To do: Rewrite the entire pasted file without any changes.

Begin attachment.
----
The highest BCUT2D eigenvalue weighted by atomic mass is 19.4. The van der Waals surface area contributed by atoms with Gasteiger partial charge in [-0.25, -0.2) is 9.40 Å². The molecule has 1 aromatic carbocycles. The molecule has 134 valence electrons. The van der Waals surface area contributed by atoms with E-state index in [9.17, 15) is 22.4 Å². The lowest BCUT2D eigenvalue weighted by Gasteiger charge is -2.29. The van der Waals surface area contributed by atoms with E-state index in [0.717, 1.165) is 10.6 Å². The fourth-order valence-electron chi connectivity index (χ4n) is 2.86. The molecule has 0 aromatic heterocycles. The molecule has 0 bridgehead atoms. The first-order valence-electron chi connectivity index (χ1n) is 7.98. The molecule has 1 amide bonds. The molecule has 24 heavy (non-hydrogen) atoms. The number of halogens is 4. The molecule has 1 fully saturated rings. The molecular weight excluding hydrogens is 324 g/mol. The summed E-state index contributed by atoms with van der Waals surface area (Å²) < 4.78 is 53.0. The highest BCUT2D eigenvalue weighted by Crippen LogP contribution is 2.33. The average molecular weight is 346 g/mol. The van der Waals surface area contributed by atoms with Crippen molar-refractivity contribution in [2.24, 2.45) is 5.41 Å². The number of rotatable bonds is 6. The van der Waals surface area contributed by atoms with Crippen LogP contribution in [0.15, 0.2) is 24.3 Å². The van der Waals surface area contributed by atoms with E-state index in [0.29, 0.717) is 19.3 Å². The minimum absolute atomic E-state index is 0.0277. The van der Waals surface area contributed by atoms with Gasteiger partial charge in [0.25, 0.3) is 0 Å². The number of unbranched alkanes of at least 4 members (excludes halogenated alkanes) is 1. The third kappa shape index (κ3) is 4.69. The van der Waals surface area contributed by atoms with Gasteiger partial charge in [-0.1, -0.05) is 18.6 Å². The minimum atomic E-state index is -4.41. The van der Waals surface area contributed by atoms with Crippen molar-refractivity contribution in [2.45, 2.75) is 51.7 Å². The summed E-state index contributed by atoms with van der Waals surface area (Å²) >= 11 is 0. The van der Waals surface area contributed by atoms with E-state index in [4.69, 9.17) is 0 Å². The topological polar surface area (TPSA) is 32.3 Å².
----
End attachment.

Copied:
The highest BCUT2D eigenvalue weighted by atomic mass is 19.4. The van der Waals surface area contributed by atoms with Gasteiger partial charge in [-0.25, -0.2) is 9.40 Å². The molecule has 1 aromatic carbocycles. The molecule has 134 valence electrons. The van der Waals surface area contributed by atoms with E-state index in [9.17, 15) is 22.4 Å². The lowest BCUT2D eigenvalue weighted by Gasteiger charge is -2.29. The van der Waals surface area contributed by atoms with E-state index in [0.717, 1.165) is 10.6 Å². The fourth-order valence-electron chi connectivity index (χ4n) is 2.86. The molecule has 0 aromatic heterocycles. The molecule has 0 bridgehead atoms. The first-order valence-electron chi connectivity index (χ1n) is 7.98. The molecule has 1 amide bonds. The molecule has 24 heavy (non-hydrogen) atoms. The number of halogens is 4. The molecule has 1 fully saturated rings. The molecular weight excluding hydrogens is 324 g/mol. The summed E-state index contributed by atoms with van der Waals surface area (Å²) < 4.78 is 53.0. The highest BCUT2D eigenvalue weighted by Crippen LogP contribution is 2.33. The average molecular weight is 346 g/mol. The van der Waals surface area contributed by atoms with Crippen molar-refractivity contribution in [2.24, 2.45) is 5.41 Å². The number of rotatable bonds is 6. The van der Waals surface area contributed by atoms with Crippen LogP contribution in [0.15, 0.2) is 24.3 Å². The van der Waals surface area contributed by atoms with E-state index in [0.29, 0.717) is 19.3 Å². The minimum absolute atomic E-state index is 0.0277. The van der Waals surface area contributed by atoms with Gasteiger partial charge in [0.25, 0.3) is 0 Å². The number of unbranched alkanes of at least 4 members (excludes halogenated alkanes) is 1. The third kappa shape index (κ3) is 4.69. The van der Waals surface area contributed by atoms with Gasteiger partial charge in [-0.1, -0.05) is 18.6 Å². The minimum atomic E-state index is -4.41. The van der Waals surface area contributed by atoms with Crippen molar-refractivity contribution in [2.45, 2.75) is 51.7 Å². The summed E-state index contributed by atoms with van der Waals surface area (Å²) >= 11 is 0. The van der Waals surface area contributed by atoms with E-state index in [4.69, 9.17) is 0 Å². The topological polar surface area (TPSA) is 32.3 Å².